They will disregard you entirely, they will tell you 'no need to worry about it, you should just rely on me entirely.' They may not address or acknowledge the objection very well at all.
On the flipside, I do experience or hear secondhand 'intelligent' laymen bargaining for rebates from time to time, especially amongst lawyers. It's not great or feels great from a consultant's point of view, but you can see why they might not respect the idea of paying you the entire commission. Out of the 4 things, you might not be able to meet most of them. Ergo, they want to pay you less.
If a consultant believes he has met the proper criteria or has a promise to meet future criteria (e.g. claims etc), he should state it regardless of an 'unknowledgeable' or a 'intelligent' layman. Put the cards out on the table, discuss where your value most shines and make an arrangement work. Neither ducking it (to questions) nor expressing resentment (to rebates or other forms of your value being questioned) is a better professional response.
3) Well Versed (outside of their world)
The Answer to: 'Is this agent going to be around in the long term?'
One of the easiest ways to answer this question is to see how they approach the business in the long term, through their knowledge of the rest of the world.
This is slightly different from product of company knowledge, because its not about the product or the value of their offerings. It's about understanding how it links up to the bigger picture in relation to holistic financial planning.
What does your insurance agent or financial consultant understand about the various offerings there are in Singapore? For example, a) The fact that you can purchase insurance online through direct purchase b) There are other agencies which have more or different offerings or agency-only offerings c) Or structures like Money Owl
d) Etc. A good insurance agent will show you that they know how to see outside of their own world, outside of their own company.
This will show you that they are aware of what they are up against in their business and how they can conduct their professional service in the long term.
They can also acknowledge weaknesses of their product or weaknesses of themselves as consultants, and all these little things will help add to a very fruitful long-term professional relationship.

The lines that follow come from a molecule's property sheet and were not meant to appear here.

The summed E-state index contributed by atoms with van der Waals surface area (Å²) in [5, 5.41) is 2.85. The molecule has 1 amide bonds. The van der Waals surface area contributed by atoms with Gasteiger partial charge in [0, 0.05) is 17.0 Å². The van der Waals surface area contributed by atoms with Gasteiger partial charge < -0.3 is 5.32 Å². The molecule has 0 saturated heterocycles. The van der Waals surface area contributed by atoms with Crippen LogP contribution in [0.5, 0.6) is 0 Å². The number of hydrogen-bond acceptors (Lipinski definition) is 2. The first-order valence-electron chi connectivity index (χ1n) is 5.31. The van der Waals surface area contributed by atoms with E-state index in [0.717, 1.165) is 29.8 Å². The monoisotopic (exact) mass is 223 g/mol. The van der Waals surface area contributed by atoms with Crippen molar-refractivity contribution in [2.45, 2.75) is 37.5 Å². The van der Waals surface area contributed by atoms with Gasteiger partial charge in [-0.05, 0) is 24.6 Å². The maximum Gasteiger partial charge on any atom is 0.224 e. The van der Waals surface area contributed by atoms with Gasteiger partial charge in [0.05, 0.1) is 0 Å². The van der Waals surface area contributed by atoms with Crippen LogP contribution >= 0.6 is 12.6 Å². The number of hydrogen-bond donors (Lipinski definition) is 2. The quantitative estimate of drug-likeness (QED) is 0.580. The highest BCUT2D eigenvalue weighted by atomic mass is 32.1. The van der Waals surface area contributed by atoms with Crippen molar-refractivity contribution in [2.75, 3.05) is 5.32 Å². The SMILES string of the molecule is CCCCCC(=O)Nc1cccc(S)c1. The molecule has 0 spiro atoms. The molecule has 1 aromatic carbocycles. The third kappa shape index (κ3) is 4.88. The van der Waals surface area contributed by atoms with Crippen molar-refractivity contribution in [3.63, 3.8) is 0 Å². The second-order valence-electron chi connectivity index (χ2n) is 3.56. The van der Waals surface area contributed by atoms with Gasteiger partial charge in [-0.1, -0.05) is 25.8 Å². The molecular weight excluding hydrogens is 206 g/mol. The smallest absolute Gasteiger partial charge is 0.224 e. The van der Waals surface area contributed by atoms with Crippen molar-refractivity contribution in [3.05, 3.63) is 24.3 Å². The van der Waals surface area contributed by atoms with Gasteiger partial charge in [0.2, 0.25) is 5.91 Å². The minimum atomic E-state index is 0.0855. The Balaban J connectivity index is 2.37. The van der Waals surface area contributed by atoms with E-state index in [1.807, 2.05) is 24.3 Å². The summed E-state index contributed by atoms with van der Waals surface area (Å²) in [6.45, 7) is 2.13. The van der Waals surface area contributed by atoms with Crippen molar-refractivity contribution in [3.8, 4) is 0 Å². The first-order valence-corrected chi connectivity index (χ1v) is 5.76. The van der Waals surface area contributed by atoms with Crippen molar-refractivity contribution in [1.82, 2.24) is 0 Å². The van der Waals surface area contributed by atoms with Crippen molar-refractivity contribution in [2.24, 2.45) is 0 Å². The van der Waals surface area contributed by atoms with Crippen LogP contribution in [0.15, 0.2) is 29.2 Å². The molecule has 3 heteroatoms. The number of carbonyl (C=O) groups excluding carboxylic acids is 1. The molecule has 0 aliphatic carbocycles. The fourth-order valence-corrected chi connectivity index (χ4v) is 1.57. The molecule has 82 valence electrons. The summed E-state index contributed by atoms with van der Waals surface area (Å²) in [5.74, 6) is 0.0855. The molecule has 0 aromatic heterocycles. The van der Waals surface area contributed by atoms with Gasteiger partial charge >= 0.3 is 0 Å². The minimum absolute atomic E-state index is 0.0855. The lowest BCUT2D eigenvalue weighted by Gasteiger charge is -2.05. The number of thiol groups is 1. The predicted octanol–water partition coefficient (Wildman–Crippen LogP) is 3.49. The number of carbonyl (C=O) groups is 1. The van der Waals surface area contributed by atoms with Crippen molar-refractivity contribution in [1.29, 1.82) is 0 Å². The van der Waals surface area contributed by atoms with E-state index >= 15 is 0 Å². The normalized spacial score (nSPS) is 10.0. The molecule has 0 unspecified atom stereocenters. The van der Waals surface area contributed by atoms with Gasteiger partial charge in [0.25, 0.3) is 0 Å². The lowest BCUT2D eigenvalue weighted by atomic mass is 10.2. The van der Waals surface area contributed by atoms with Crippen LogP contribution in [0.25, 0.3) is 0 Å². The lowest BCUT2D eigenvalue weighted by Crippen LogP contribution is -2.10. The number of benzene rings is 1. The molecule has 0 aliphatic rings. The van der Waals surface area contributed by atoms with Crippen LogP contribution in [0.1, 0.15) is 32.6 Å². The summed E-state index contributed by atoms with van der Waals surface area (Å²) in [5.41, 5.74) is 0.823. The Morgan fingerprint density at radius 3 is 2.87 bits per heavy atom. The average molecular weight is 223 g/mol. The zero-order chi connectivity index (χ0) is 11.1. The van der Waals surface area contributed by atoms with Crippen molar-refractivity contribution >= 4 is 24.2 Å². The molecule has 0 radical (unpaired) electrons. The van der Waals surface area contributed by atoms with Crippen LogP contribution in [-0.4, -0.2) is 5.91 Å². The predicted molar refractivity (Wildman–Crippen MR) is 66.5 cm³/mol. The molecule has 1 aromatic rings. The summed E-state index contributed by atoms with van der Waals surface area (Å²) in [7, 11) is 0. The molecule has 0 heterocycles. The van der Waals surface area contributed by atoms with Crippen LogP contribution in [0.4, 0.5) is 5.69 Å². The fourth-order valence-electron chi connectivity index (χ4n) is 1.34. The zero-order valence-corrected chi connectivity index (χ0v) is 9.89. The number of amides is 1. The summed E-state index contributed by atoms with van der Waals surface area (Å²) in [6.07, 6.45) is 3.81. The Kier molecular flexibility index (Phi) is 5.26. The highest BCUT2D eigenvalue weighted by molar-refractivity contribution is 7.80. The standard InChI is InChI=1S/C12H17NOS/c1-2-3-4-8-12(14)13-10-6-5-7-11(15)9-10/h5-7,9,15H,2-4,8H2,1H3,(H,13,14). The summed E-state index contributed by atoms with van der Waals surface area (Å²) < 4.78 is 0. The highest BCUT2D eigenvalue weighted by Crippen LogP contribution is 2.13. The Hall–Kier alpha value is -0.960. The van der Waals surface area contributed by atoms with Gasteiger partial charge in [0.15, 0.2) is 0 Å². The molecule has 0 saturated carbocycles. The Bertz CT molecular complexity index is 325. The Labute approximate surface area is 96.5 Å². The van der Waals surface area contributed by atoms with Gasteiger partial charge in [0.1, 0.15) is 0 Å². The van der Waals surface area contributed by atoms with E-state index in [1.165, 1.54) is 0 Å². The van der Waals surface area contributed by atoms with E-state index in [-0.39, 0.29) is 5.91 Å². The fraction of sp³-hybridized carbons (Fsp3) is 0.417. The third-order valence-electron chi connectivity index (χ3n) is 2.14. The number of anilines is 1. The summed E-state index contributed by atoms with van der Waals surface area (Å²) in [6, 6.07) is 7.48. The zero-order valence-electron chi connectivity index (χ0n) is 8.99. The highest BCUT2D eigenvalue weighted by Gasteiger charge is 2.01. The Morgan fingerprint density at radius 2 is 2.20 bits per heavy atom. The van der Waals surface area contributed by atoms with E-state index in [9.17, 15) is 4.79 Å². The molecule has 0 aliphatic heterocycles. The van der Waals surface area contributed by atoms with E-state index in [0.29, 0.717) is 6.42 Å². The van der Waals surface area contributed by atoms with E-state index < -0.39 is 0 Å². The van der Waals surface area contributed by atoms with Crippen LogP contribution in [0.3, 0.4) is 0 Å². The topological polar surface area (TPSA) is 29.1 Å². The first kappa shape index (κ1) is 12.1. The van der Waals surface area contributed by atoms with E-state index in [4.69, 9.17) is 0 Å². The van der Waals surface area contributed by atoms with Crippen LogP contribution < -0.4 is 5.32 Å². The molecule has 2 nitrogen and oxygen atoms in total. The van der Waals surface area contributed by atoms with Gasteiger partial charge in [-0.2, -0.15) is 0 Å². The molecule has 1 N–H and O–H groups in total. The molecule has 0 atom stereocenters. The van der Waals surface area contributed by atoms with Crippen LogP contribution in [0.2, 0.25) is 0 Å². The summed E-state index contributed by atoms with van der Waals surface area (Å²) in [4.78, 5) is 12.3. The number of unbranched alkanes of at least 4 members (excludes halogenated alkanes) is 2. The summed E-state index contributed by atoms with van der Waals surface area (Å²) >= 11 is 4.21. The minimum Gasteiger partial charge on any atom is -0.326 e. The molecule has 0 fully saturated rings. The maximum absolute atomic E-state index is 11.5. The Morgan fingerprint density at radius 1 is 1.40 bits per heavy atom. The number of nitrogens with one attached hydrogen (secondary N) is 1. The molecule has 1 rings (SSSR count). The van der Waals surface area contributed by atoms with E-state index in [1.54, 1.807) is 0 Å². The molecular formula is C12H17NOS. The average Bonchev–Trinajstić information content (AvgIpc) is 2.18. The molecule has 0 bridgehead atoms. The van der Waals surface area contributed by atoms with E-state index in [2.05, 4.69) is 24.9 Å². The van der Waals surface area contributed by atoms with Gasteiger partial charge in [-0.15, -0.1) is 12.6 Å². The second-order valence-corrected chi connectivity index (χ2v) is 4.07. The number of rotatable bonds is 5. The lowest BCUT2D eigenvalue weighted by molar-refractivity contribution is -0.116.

4) Lack of Hypocrisy
The Answer to: Is this the right agent for me?
Most clients reach this stage after acknowledging the product is good and useful. This is where its important for them to consider whether they want a relationship with the insurance agent/financial consultant. I.E: Whether they have the same values.
If the consultant suggest that you buy a specific plan, do they do plans like that for themselves? [Especially if they are in the same demographic as you, in relation to age or income.]
This is important because you want to understand where the motivation comes from. You want to make sure that you are not just signing up with someone who is glamorous, who speaks very well and quickly, who has a nice pen or car.
The most basic example, of course, is if someone tells you to buy a whole life plan, and they happen to be in mostly the same demographics as you, and the same logic they used on you to purchase a whole life plan applies to them. If they don't have a whole life plan, or have difficulty being upfront and transparent with you about their plans, then that's a pretty huge red flag. So ask. The alternative to them being a hypocrite is simply speaking, they're just not in the same scenario as you, so they can't treat a financial solution for themselves in the exact same was as they can treat you. A doctor who suffers from arthritis does not diagnose a patient with cancer in the exact same way as he treats his arthritis, so that seems like a fairly reasonable comparison.
But if the conversation gets difficult, uncomfortable or even unanswerable [frankly speaking, a financial planner should have knowledge of his OWN financial plans at his fingertips], you may want to look elsewhere for a better consultant.
Like right here, maybe? ;)
Disclaimer: This article has been written to the best of the writer's ability according to company Social Media Guidelines. It may be vetted and edited upon further assessment. The pictures are generated or credited accordingly and are meant to serve primarily as illustration. They are not meant to be reproduced and assumed as a representation of any existing figures or commission schedules.*